For example, in science, leaders have organised the sequence of practical work so that it successfully helps pupils to deepen their skills in designing experiments to test their ideas and analysing the results.

Teachers are subject experts. Their explanations are clear.

Teachers encourage pupils to discuss their learning and make links between their new learning and what they have learned previously. They use highly effective questioning to check what pupils know and can remember.

Assessment is consistently well used across the curriculum.

Teachers use assessment to identify misconceptions and to help pupils to improve their work. For example, in design and technology, pupils in Years 7 to 9 learn increasingly sophisticated ways to evaluate and modify their own designs.

Leaders have made sure that pupils in Years 7 to 11 love to read widely and often.

Staff help pupils to select books to read that match their reading ability. In English, pupils study challenging texts. Leaders have picked authors from a range of backgrounds to widen pupils' cultural experience.

Pupils who struggle to read are given the additional help they need to improve their fluency and confidence.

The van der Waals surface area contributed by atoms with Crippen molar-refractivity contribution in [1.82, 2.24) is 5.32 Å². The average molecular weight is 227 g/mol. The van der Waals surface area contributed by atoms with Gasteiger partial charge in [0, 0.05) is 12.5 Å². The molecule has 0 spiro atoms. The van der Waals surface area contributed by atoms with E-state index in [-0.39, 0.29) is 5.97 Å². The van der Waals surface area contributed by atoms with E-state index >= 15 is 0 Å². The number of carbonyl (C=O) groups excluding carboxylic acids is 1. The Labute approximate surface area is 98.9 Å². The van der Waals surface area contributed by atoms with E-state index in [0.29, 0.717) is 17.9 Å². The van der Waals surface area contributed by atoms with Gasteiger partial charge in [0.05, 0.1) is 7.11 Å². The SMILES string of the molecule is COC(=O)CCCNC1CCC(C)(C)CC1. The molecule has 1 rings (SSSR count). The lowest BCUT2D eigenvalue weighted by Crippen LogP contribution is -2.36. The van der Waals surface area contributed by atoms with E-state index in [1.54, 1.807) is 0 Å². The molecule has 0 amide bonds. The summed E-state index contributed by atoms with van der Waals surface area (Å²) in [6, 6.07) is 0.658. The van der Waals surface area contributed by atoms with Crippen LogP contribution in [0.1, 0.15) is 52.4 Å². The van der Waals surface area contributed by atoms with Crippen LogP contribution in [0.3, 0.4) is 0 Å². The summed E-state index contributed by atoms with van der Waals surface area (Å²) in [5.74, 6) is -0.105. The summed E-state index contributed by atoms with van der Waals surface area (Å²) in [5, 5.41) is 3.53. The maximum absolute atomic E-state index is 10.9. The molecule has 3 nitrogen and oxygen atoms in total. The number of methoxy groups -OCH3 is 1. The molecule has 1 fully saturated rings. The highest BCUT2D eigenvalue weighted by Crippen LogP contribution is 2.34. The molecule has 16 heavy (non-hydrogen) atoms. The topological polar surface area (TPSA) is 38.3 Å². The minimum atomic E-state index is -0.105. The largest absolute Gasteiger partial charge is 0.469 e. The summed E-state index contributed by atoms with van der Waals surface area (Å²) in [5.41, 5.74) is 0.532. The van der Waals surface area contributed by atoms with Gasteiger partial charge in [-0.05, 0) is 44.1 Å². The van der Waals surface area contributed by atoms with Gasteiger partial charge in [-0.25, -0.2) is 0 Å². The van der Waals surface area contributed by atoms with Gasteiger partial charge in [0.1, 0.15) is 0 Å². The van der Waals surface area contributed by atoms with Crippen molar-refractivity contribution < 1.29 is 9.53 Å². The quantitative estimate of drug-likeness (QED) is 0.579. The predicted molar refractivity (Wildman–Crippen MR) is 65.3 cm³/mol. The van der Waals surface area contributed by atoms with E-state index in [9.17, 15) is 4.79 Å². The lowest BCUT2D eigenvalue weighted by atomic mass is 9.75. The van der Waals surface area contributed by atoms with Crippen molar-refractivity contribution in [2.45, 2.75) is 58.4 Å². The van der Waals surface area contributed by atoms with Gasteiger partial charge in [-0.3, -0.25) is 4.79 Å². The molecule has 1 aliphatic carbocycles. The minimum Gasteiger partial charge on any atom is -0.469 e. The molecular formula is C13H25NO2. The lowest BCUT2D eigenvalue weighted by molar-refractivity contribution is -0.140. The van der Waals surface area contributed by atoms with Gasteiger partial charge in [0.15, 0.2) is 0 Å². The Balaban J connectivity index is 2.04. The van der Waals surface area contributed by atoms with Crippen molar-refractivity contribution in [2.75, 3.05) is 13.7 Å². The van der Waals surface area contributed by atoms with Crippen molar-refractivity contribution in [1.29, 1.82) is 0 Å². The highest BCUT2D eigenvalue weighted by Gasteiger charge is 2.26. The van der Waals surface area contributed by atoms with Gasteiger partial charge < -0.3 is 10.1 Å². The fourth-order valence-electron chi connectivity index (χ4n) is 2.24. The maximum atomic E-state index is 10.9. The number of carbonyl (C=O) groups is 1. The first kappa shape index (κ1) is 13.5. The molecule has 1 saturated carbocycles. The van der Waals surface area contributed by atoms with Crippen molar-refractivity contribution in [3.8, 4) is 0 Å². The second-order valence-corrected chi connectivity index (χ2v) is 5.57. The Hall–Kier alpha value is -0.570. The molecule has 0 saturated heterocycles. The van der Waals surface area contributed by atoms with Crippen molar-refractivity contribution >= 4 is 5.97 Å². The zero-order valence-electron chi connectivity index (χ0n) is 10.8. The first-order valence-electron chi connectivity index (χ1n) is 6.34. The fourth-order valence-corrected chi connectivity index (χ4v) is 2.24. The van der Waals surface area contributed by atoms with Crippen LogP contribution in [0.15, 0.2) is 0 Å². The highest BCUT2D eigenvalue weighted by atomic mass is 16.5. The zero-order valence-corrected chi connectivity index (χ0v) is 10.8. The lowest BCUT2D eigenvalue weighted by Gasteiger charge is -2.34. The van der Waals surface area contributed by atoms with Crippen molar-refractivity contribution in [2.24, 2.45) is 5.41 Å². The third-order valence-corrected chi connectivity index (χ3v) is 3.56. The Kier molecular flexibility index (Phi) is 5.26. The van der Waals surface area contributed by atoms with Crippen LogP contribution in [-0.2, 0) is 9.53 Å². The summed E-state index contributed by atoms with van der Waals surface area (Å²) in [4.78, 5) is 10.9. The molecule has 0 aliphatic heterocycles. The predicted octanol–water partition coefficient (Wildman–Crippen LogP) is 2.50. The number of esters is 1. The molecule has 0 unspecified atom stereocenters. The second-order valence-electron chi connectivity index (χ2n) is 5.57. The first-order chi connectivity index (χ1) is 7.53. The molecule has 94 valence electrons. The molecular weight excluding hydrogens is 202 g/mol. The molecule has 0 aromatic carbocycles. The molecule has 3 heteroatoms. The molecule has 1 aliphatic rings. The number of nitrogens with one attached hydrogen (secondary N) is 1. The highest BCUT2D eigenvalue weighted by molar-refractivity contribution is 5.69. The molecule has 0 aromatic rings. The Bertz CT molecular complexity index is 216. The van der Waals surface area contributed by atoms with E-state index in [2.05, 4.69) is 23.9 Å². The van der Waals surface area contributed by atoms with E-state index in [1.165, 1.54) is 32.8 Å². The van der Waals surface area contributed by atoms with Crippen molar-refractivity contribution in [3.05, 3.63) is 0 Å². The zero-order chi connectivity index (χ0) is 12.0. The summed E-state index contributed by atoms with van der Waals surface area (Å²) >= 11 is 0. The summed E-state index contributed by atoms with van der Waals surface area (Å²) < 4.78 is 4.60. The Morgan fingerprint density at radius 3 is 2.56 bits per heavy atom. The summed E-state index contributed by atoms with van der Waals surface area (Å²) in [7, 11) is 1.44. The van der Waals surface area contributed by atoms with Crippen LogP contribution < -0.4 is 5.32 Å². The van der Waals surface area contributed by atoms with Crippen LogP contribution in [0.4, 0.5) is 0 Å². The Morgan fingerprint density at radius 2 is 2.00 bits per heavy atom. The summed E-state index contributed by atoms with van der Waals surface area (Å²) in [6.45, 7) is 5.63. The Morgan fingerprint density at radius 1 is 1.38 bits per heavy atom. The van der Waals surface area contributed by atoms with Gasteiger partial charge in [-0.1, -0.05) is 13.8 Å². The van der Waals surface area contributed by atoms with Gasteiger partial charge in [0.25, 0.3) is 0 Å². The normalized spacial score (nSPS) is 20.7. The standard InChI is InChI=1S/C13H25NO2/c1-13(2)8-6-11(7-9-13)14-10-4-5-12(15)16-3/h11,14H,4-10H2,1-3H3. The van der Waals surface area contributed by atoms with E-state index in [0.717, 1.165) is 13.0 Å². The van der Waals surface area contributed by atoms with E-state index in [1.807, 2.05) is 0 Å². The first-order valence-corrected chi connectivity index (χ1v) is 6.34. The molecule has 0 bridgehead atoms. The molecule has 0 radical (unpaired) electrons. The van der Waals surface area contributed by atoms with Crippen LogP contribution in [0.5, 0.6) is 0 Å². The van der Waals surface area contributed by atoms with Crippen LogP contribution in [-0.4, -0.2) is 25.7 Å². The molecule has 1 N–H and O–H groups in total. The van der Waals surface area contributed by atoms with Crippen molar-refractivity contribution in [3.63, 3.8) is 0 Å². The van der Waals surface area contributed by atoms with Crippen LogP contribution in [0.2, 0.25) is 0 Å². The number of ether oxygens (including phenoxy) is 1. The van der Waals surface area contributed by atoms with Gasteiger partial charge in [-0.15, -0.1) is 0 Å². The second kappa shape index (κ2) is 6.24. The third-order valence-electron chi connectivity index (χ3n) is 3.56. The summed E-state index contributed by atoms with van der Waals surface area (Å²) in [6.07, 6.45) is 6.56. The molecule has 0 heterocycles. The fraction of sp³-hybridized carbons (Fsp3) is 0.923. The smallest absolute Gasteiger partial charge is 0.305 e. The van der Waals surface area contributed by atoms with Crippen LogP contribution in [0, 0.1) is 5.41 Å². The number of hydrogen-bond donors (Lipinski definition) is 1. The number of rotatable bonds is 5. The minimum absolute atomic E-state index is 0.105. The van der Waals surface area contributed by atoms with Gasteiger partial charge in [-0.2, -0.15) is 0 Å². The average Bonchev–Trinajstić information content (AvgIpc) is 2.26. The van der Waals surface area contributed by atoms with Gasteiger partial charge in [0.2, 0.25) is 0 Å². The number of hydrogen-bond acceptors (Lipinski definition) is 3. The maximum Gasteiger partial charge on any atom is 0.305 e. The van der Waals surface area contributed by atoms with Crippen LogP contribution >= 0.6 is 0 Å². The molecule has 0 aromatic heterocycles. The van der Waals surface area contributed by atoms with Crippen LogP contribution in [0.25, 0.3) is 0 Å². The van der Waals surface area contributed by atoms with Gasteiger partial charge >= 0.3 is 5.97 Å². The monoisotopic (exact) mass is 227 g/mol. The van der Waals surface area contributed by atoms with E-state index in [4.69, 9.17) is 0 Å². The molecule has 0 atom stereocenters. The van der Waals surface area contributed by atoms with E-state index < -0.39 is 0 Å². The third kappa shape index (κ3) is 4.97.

Pupils are encouraged to give their views. Pupils in the school council and other leadership roles meet with leaders to discuss ways to improve the school.

Pupils develop their wider talents and interest through the extensive after-school club programme. All pupils are encouraged to attend at least one each week.

Leaders have introduced a programme of extra-curricular events through the year.

Pupils take part in enterprise activities, educational outings and activities to develop their understanding of different cultures and beliefs. Leaders have embedded careers education throughout the curriculum. Pupils hear from a range of visiting speakers and receive timely guidance to help them make decisions for their futures and prepare for adulthood.

Leaders work with staff continuously to improve the school. Staff receive regular professional training to develop their skills. Teachers in the early stages of their careers are particularly well supported.

Leaders help staff to manage their workloads. They consider the well-being of staff when making decisions about the school.


The arrangements for safeguarding are effective.

Leaders have a clear understanding of the risks that pupils in the school face. Staff are alert to the signs that pupils may be at risk of harm. Leaders ensure that all staff have received appropriate safeguarding training.

They work effectively with a range of agencies to support vulnerable pupils and their families. Leaders carry out appropriate safeguarding checks when recruiting new staff.

Leaders work proactively with pupils to give them the knowledge they need to stay safe.

Pupils learn about how to keep themselves safe online and ways to support their mental health. They gain an age-appropriate understanding of sexual harassment and consent. Pupils said that staff in the school care about them and trust them to help if they ask for it.